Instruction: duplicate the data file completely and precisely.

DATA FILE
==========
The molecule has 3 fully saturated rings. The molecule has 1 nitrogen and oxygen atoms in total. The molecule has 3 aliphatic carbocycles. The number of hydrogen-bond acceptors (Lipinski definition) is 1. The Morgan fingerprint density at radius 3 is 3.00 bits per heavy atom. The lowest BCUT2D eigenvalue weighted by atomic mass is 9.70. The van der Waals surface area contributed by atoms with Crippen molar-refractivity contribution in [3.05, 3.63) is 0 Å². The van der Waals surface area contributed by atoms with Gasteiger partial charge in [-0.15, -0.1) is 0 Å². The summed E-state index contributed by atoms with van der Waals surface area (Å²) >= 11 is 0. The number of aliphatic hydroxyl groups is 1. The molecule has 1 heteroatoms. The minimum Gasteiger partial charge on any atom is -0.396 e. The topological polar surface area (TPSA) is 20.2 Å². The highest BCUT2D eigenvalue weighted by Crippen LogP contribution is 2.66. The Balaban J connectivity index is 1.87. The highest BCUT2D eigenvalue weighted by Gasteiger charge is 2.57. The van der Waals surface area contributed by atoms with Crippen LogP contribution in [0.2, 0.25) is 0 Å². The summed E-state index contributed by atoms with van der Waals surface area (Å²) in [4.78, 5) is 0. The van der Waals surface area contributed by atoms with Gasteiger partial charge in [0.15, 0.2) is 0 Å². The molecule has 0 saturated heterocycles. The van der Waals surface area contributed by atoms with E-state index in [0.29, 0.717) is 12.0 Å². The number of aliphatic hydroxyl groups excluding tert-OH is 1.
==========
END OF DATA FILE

The molecule has 3 fully saturated rings. The molecule has 1 nitrogen and oxygen atoms in total. The molecule has 3 aliphatic carbocycles. The number of hydrogen-bond acceptors (Lipinski definition) is 1. The Morgan fingerprint density at radius 3 is 3.00 bits per heavy atom. The lowest BCUT2D eigenvalue weighted by atomic mass is 9.70. The van der Waals surface area contributed by atoms with Crippen molar-refractivity contribution in [3.05, 3.63) is 0 Å². The van der Waals surface area contributed by atoms with Gasteiger partial charge in [-0.15, -0.1) is 0 Å². The summed E-state index contributed by atoms with van der Waals surface area (Å²) >= 11 is 0. The number of aliphatic hydroxyl groups is 1. The molecule has 1 heteroatoms. The minimum Gasteiger partial charge on any atom is -0.396 e. The topological polar surface area (TPSA) is 20.2 Å². The highest BCUT2D eigenvalue weighted by Crippen LogP contribution is 2.66. The Balaban J connectivity index is 1.87. The highest BCUT2D eigenvalue weighted by Gasteiger charge is 2.57. The van der Waals surface area contributed by atoms with Crippen LogP contribution in [0.2, 0.25) is 0 Å². The summed E-state index contributed by atoms with van der Waals surface area (Å²) in [4.78, 5) is 0. The van der Waals surface area contributed by atoms with Gasteiger partial charge in [0.15, 0.2) is 0 Å². The molecule has 0 saturated heterocycles. The van der Waals surface area contributed by atoms with E-state index in [0.29, 0.717) is 12.0 Å². The number of aliphatic hydroxyl groups excluding tert-OH is 1.